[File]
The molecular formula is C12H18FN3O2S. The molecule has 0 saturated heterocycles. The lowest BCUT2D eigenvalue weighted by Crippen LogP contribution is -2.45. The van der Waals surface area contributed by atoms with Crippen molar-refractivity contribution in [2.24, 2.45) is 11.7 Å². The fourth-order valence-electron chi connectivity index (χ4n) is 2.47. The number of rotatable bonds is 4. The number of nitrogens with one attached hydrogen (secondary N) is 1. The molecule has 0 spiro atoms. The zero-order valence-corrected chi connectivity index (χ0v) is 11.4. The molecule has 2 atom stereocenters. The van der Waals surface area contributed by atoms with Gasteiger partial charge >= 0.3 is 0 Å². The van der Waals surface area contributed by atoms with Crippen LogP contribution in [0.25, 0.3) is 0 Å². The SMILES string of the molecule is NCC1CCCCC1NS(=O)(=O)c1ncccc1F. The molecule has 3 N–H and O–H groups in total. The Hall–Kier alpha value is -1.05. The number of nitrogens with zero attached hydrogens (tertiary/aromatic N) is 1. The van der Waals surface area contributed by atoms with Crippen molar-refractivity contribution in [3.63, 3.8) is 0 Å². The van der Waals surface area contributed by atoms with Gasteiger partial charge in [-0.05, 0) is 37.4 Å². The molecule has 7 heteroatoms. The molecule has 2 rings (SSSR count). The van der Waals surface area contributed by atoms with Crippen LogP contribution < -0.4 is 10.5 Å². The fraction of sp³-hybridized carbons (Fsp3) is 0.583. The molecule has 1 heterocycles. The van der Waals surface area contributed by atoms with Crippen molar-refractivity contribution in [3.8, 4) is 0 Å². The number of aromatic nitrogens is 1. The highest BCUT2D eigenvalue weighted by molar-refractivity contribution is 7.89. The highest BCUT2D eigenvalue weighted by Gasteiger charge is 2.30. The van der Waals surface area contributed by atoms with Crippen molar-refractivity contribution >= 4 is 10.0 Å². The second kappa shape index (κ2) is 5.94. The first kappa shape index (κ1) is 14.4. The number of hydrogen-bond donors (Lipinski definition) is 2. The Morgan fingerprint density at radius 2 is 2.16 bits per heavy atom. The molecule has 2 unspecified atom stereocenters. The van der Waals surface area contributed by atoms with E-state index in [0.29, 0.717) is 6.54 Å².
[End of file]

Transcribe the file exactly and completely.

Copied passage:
The molecular formula is C12H18FN3O2S. The molecule has 0 saturated heterocycles. The lowest BCUT2D eigenvalue weighted by Crippen LogP contribution is -2.45. The van der Waals surface area contributed by atoms with Crippen molar-refractivity contribution in [2.24, 2.45) is 11.7 Å². The fourth-order valence-electron chi connectivity index (χ4n) is 2.47. The number of rotatable bonds is 4. The number of nitrogens with one attached hydrogen (secondary N) is 1. The molecule has 0 spiro atoms. The zero-order valence-corrected chi connectivity index (χ0v) is 11.4. The molecule has 2 atom stereocenters. The van der Waals surface area contributed by atoms with Gasteiger partial charge >= 0.3 is 0 Å². The van der Waals surface area contributed by atoms with Crippen LogP contribution in [0.25, 0.3) is 0 Å². The SMILES string of the molecule is NCC1CCCCC1NS(=O)(=O)c1ncccc1F. The molecule has 3 N–H and O–H groups in total. The Hall–Kier alpha value is -1.05. The number of nitrogens with zero attached hydrogens (tertiary/aromatic N) is 1. The van der Waals surface area contributed by atoms with Crippen molar-refractivity contribution in [3.63, 3.8) is 0 Å². The van der Waals surface area contributed by atoms with Gasteiger partial charge in [-0.05, 0) is 37.4 Å². The molecule has 7 heteroatoms. The molecule has 2 rings (SSSR count). The van der Waals surface area contributed by atoms with Crippen LogP contribution < -0.4 is 10.5 Å². The fraction of sp³-hybridized carbons (Fsp3) is 0.583. The molecule has 1 heterocycles. The van der Waals surface area contributed by atoms with Crippen molar-refractivity contribution in [3.8, 4) is 0 Å². The number of aromatic nitrogens is 1. The highest BCUT2D eigenvalue weighted by molar-refractivity contribution is 7.89. The highest BCUT2D eigenvalue weighted by Gasteiger charge is 2.30. The van der Waals surface area contributed by atoms with Crippen molar-refractivity contribution >= 4 is 10.0 Å². The second kappa shape index (κ2) is 5.94. The first kappa shape index (κ1) is 14.4. The number of hydrogen-bond donors (Lipinski definition) is 2. The Morgan fingerprint density at radius 2 is 2.16 bits per heavy atom. The molecule has 2 unspecified atom stereocenters. The van der Waals surface area contributed by atoms with E-state index in [0.29, 0.717) is 6.54 Å².